You have most likely been on a long road trip to a distant place that you had never been to before. Did it seem like forever in getting there? Were you counting the electric posts as your vehicle whisked them by? Did you start nagging with the question, “Are we there yet?”
Anticipation is good because it can get us excited. Remember the time when you were a child and could not wait to open your Christmas presents. But anticipation can also lead to stress.
Anticipating returns on your investment is an example of a stress-inducing activity. Add to that the dread that returns may not come in the amount or time expected. Anticipation can also lead to impatience because of the long time it takes for certain financial goals to come to fruition. Parents cannot wait for their youngest to finish college. Millennials cannot wait to retire, and at a very young age at that.
What is the best way for you to handle the powerful emotions that go with anticipation?
Listen to those who have experienced them. Remember that while it seemed like forever to get to that distant place that you had not been to before, the trip back seemed to go a lot faster. The reason is that everything now looks familiar and anticipation is but a distant memory.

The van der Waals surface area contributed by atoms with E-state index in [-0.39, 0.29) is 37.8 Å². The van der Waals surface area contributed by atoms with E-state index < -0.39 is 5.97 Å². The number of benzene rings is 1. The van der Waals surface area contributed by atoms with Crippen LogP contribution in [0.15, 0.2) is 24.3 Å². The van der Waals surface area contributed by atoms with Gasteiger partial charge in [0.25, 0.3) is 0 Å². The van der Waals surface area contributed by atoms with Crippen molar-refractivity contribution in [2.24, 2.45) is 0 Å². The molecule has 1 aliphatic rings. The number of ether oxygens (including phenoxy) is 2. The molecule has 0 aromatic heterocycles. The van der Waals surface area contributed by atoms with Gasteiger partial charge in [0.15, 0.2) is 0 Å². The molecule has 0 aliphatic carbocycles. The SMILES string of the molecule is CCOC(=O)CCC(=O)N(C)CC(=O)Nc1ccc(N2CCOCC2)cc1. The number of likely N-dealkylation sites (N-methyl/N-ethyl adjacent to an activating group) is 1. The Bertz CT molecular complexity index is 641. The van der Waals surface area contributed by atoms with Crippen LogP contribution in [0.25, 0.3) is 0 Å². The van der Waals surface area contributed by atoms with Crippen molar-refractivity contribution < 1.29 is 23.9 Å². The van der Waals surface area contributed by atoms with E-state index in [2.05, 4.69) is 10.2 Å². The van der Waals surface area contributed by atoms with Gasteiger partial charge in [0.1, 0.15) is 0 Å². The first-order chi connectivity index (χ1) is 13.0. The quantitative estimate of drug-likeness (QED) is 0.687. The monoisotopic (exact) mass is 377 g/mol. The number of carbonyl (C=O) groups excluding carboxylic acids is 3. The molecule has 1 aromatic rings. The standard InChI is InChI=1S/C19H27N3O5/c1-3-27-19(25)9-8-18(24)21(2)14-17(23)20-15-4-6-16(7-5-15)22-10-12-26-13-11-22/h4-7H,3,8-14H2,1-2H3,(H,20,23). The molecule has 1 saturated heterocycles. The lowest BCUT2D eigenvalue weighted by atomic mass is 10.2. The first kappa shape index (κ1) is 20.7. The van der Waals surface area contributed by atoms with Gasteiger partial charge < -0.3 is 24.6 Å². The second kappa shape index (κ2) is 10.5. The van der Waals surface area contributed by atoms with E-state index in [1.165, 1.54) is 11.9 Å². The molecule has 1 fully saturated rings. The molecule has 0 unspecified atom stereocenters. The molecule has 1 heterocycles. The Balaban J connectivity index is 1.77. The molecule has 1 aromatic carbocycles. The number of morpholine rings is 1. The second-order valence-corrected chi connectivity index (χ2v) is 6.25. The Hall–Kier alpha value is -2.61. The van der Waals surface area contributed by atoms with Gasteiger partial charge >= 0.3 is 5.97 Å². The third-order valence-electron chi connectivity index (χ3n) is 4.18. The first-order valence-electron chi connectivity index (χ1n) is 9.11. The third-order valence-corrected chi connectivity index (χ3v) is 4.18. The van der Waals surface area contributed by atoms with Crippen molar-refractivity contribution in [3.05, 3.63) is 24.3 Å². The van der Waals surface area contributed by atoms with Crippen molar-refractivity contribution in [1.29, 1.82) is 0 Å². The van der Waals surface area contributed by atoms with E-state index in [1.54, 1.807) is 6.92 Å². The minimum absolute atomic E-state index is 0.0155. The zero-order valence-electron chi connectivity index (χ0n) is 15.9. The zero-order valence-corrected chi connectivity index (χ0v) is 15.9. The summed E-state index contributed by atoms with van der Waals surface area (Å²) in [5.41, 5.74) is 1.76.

There is a saying in Filipino, “Ikaw papunta pa lang, ako pabalik na.”
Listen to the words of the learned. It is not because they are older that they are wiser. It is just that they have gone through the anticipation that you may be going through now: the long periods of scrimping and saving; the eternity in paying down a car and housing loan; the seemingly insane practice of buying life insurance where you pay for something and not get any immediate return; and the roller-coaster ride with investing for a better future. The cuts and bruises they endured are forever etched in their memory. And when they speak of this memory, it is like learning firsthand from a seasoned financial expert.
Whose wisdom should you listen to?
There is a lot of people around you with experience bursting out of their ears. There are your officemates, friends who for some reason have been there ahead of you, business associates, and religious ministers.
Yet, the best source of wisdom is that which is often neglected. More than 2,000 years ago, this human behavior of ignoring the best source of wisdom was taught us. Quoting from Luke 4:24, “Amen, I say to you, no prophet is accepted in his own native place.” This best source is no other than your parents. Listen to them because you do not only get the wisdom but all the love in the world that can come with it.
Wisdom does come from people who have travelled the long and winding road of life.
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(Originally written by Efren Ll. Cruz, RFP at http://www.savingstips.com.ph)
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